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Policy Development Process in RIPE

1. Introduction

This document describes the RIPE Policy Development Process (RIPE PDP), outlining how policies relating to the operation of the Internet are developed by and for the RIPE community. The RIPE Chair is the author and owner of this document.  

Since its creation in 1989, RIPE has been a forum for people to decide on common practices. These common practices may come in different forms and/or under different names:

  • Best common practice (BCP)
  • Recommendations and guidelines to the community
  • Recommendations and guidelines to the RIPE NCC
  • Policy

This document refers solely to “Policy”.

The process that results in the creation of a policy has some important and fundamental principles:

  1. It is open to all and follows an established, bottom-up process of collaboration. Everyone interested in the well-being of the Internet may propose a policy and take part in the discussions that follow on from the proposal.
  2. It is transparent. All discussions and resulting actions are documented and freely available to all.
  3. Conclusions are reached by consensus.
  4. All policies are documented within RIPE Documents and placed in the RIPE Document Store.

The policies referred to in this document are those developed through the bottom-up RIPE PDP. This document does not describe the specific administrative or technical procedures established in order for a policy to be applied. Depending on the specifics of a policy, procedures can be set by the Local Internet Registries (LIRs), End Users and the RIPE NCC as required. These procedures must conform to all policies that are in place.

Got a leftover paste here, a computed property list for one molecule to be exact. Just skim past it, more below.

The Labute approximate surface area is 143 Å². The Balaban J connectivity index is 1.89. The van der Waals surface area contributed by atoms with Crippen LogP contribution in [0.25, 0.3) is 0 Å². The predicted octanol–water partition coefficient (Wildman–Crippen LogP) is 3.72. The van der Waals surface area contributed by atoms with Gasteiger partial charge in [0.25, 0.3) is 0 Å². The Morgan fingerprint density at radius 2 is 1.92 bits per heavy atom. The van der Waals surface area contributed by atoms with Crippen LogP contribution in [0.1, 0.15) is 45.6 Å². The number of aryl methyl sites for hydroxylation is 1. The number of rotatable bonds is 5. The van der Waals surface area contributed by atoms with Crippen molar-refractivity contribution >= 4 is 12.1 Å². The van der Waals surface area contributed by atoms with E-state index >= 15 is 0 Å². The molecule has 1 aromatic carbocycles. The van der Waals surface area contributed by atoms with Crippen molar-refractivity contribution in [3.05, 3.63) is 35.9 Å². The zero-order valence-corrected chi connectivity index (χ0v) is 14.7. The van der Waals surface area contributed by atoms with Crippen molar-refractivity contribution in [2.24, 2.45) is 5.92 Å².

RIPE Policies are also separate from RIPE NCC business practices and procedures. Business practices and procedures that the RIPE NCC follows are defined and governed by the RIPE NCC Executive Board and approved by the RIPE NCC membership. If a policy proposal would bring implementation and/or operational problems for the RIPE NCC if accepted, the RIPE NCC Executive Board is tasked to notify the RIPE community accordingly as well as to make necessary suggestions and recommendations about possible changes to the proposal.

2. The Process

The process of developing a policy has four distinct phases:

1. Creating a Proposal

2. Discussion Phase

3. Review Phase

4. Concluding Phase

These four phases are detailed below with timelines. They are proposed deadlines for the various stages. These may be varied for individual proposals, but the actual timescales must be documented.

In all phases of the RIPE PDP, suggestions for changes to the proposal and objections regarding the proposal must be justified with supporting arguments.

In this process, the RIPE NCC (the RIPE community's secretariat) gives administrative support by: